Memory T Cells Shelter in Bone Marrow, Boosting Immunity in Mice with Restricted Diets
Published:06 Sep.2019    Source:National Institutes of Health

Even when taking in fewer calories and nutrients, humans and other mammals usually remain protected against infectious diseases they have already encountered. This may be because memory T cells, which are located throughout the body and required to maintain immune responses to infectious agents, according to scientists at the National Institute of Allergy and Infectious Diseases (NIAID), part of the National Institutes of Health. Their study in mice, published online today in Cell, also found that animals undergoing dietary restriction were better protected against tumors and bacterial infections than animals with unrestricted diets.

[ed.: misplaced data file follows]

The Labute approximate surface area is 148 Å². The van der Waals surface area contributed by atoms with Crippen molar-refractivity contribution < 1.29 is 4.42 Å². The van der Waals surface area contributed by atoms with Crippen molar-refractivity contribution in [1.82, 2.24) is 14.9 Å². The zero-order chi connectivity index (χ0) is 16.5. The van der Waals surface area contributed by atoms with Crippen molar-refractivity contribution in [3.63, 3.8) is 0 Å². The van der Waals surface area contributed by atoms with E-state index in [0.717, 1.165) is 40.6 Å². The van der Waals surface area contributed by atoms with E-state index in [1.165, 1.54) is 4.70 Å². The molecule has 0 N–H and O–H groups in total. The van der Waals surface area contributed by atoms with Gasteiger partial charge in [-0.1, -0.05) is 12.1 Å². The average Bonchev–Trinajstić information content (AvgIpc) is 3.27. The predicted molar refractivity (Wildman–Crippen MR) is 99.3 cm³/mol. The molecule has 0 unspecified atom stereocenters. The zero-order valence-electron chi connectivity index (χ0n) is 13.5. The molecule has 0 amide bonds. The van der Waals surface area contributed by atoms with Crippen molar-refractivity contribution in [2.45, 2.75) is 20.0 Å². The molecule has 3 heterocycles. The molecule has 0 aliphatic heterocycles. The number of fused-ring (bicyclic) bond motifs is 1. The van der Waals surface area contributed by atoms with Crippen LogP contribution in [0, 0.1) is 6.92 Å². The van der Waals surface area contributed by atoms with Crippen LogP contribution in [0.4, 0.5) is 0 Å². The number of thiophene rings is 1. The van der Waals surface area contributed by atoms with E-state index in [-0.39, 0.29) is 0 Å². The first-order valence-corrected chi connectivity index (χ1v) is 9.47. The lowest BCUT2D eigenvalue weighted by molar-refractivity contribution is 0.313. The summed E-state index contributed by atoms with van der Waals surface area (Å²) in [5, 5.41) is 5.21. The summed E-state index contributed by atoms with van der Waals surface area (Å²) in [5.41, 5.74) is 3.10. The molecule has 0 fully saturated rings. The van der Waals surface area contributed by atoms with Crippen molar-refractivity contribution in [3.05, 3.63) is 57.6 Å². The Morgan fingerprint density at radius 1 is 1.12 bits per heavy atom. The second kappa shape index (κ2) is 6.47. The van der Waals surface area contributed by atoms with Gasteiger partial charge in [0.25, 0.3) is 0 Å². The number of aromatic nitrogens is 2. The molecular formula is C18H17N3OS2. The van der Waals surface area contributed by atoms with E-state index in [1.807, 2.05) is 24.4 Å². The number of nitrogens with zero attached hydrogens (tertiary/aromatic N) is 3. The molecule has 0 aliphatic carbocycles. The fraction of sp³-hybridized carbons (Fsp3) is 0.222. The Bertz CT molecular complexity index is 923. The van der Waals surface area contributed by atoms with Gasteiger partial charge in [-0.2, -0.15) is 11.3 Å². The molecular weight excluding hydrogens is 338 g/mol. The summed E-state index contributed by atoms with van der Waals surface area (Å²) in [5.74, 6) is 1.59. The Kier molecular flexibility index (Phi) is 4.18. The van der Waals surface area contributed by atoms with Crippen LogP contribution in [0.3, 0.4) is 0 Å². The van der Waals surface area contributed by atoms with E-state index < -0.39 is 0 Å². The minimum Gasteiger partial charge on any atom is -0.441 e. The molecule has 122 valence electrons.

Researchers led by Yasmine Belkaid, Ph.D., chief of the Metaorganism Immunity Section in NIAID’s Division of Intramural Research, previously observed that fat tissue harbors memory T cells in mice. They investigated whether this phenomenon helped preserve immune memory when calorie intake was reduced. To investigate, they restricted the diet of mice previously given full access to food. While receiving less food, mice had fewer memory T cells in their lymphoid tissues, where they normally linger, and more of the T cells in bone marrow that became enriched with fat tissue.